Here is some info on molasses from Vinny Pinto, an EM researcher. Much of what he has to say concerning black strap molasses is applicable to compost tea and general horticultural use. The part about fermenting and pH levels is restricted to EM. Bear in mind that when you use molasses in your soil, you are not feeding your plants but feeding bacteria and archaea which in turn feed protozoa which in turn feed the plants.
"Any Hints on Molasses and Type?
How About Molasses Sources?
What About Using Microbial "Foods" Other than Blackstrap Molasses?
Molasses has always been the classical food for EM throughout its history, since it is cheap, and contains a mix of simple sugars, complex sugars, complex carbohydrates, minerals and trace minerals. I personally recommend only blackstrap molasses (preferably organic, but not critical), but, really any good molasses which is not too sugary will work. Briefly, any kind of molasses WILL work, but if the simple sugar content is too high, (as can happen with some lighter, non-blackstrap molasses) you may eventually experience a problem with your Activated EM (AEM) going too low in pH (too far below 3.5), and then killing most of the organisms (other than a few lactic acid organisms). Further, with types of molasses which are significantly lighter than blackstrap, you may hit other problems as well. With simple sugars, including really sweet molasses (non-blackstrap molasses such as Barbadoes or West Indies), it is possible indeed to drive the pH down to 3.2 or lower, which, while it does preserve any antioxidants and other nutrients in the liquid for awhile, is kinda hard on the organisms, and their count decreases rapidly.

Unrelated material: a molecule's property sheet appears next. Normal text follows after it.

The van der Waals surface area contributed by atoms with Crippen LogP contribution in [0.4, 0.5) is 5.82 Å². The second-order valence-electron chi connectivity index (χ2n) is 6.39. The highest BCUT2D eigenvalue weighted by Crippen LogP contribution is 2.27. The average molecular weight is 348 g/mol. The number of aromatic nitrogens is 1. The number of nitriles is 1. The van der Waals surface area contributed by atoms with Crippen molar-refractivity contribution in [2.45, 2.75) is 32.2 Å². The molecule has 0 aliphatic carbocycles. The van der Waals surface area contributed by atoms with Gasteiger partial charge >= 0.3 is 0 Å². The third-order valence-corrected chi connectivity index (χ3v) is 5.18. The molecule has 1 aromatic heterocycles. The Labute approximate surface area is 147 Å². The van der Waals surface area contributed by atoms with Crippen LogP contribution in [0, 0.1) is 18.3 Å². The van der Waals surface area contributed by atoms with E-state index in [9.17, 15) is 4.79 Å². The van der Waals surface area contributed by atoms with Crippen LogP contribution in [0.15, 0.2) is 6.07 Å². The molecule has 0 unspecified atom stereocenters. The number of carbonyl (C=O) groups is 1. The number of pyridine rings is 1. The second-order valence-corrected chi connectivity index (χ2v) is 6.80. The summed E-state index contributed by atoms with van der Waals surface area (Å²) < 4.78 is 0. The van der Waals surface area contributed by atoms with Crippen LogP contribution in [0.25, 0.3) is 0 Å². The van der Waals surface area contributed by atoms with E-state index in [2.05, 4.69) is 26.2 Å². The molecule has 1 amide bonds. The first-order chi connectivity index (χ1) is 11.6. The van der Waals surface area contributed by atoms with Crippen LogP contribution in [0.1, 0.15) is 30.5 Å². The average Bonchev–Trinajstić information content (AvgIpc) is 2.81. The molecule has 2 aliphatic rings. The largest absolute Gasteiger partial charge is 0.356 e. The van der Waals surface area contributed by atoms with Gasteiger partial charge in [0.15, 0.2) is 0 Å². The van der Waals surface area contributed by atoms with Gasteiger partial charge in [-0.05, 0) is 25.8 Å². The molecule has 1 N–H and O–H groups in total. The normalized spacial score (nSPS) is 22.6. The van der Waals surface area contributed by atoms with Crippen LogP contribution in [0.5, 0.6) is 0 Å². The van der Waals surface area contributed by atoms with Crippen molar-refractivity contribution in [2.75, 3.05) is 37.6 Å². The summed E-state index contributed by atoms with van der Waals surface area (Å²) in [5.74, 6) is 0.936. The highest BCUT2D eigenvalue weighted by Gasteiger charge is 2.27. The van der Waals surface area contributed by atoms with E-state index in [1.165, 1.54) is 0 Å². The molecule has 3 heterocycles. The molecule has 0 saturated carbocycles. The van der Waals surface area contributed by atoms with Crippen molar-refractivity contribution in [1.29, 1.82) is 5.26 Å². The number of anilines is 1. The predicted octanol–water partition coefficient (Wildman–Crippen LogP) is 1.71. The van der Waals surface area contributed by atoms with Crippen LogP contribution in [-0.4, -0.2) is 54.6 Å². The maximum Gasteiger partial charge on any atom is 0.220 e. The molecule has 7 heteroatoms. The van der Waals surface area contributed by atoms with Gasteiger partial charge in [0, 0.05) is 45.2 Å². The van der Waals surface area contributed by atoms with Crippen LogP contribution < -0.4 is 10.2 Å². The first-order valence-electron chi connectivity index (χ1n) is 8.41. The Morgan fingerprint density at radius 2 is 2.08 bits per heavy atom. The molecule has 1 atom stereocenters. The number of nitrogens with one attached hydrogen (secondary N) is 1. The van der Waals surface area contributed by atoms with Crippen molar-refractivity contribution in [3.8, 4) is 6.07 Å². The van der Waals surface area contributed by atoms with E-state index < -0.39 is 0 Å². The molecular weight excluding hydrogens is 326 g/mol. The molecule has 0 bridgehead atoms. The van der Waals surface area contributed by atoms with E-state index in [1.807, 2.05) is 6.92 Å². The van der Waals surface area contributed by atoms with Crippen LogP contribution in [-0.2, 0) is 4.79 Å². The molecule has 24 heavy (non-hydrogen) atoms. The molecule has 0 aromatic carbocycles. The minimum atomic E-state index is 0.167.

Can I Use Simpler Sugars to make AEM?
Please bear in mind that blackstrap molasses has been used as the primary foodstuff for Activated EM (AEM) and related EM products for over 20 years, and this is not a accident. Since it offers both sugars, more complex carbohydrates, numerous antioxidants, and also numerous minerals and trace elements, it works well as a food for the microbial consortium and also helps the fermentation process to produce a highly stable liquid high in antioxidants. While it is possible to use other, simpler sugar sources such as lighter grades of molasses, honey, barley malt, rice syrup, corn syrup or sugar as the foodstuff, the results may be very unpredictable and the resultant liquid unstable (insofar as shelf life) and, even so, additional nutrients such as mineral-rich rock dusts, fruit concentrates or sea salt may be needed to even allow the fermentation to complete successfully. Indeed, not only do some versions of AEM made with simpler sugar sources exhibit problems during fermentation, some exhibit a shelf life of only a month or two before going "bad". So, if you must use sugar sources other than blackstrap molasses, you may wish to tread carefully and record your recipes and procedures to allow you to understand and interpret later results.